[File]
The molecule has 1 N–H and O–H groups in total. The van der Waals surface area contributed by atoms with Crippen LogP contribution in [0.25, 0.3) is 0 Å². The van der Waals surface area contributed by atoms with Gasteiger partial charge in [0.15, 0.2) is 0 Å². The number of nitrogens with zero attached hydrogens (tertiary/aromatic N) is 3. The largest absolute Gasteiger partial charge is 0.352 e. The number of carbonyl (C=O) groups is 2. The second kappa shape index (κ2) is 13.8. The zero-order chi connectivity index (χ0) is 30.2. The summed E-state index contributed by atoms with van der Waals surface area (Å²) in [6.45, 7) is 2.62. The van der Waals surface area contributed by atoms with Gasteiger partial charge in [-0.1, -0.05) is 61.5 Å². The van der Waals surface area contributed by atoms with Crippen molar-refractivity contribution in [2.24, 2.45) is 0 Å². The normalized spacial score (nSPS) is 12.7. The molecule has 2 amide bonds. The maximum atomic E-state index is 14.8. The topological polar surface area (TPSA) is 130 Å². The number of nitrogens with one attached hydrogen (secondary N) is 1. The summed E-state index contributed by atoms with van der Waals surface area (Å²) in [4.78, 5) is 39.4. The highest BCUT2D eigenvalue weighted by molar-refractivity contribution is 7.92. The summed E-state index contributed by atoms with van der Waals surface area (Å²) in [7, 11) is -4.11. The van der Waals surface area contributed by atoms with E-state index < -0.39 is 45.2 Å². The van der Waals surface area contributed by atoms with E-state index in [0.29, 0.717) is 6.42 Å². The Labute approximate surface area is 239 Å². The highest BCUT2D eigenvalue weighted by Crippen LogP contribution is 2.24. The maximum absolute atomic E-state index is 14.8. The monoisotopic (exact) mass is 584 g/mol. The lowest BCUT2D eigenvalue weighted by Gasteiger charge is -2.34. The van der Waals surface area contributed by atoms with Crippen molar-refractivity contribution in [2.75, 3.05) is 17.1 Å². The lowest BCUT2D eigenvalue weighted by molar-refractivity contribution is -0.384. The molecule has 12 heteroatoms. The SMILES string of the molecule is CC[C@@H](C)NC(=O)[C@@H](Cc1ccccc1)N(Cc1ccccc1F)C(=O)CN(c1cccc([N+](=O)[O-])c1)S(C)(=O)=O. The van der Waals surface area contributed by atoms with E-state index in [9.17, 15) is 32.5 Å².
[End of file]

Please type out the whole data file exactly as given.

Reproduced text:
The molecule has 1 N–H and O–H groups in total. The van der Waals surface area contributed by atoms with Crippen LogP contribution in [0.25, 0.3) is 0 Å². The van der Waals surface area contributed by atoms with Gasteiger partial charge in [0.15, 0.2) is 0 Å². The number of nitrogens with zero attached hydrogens (tertiary/aromatic N) is 3. The largest absolute Gasteiger partial charge is 0.352 e. The number of carbonyl (C=O) groups is 2. The second kappa shape index (κ2) is 13.8. The zero-order chi connectivity index (χ0) is 30.2. The summed E-state index contributed by atoms with van der Waals surface area (Å²) in [6.45, 7) is 2.62. The van der Waals surface area contributed by atoms with Gasteiger partial charge in [-0.1, -0.05) is 61.5 Å². The van der Waals surface area contributed by atoms with Crippen molar-refractivity contribution in [2.24, 2.45) is 0 Å². The normalized spacial score (nSPS) is 12.7. The molecule has 2 amide bonds. The maximum atomic E-state index is 14.8. The topological polar surface area (TPSA) is 130 Å². The number of nitrogens with one attached hydrogen (secondary N) is 1. The summed E-state index contributed by atoms with van der Waals surface area (Å²) in [4.78, 5) is 39.4. The highest BCUT2D eigenvalue weighted by molar-refractivity contribution is 7.92. The summed E-state index contributed by atoms with van der Waals surface area (Å²) in [7, 11) is -4.11. The van der Waals surface area contributed by atoms with E-state index < -0.39 is 45.2 Å². The van der Waals surface area contributed by atoms with E-state index in [0.29, 0.717) is 6.42 Å². The Labute approximate surface area is 239 Å². The highest BCUT2D eigenvalue weighted by Crippen LogP contribution is 2.24. The maximum absolute atomic E-state index is 14.8. The monoisotopic (exact) mass is 584 g/mol. The lowest BCUT2D eigenvalue weighted by Gasteiger charge is -2.34. The van der Waals surface area contributed by atoms with Crippen molar-refractivity contribution in [2.75, 3.05) is 17.1 Å². The lowest BCUT2D eigenvalue weighted by molar-refractivity contribution is -0.384. The molecule has 12 heteroatoms. The SMILES string of the molecule is CC[C@@H](C)NC(=O)[C@@H](Cc1ccccc1)N(Cc1ccccc1F)C(=O)CN(c1cccc([N+](=O)[O-])c1)S(C)(=O)=O. The van der Waals surface area contributed by atoms with E-state index in [9.17, 15) is 32.5 Å².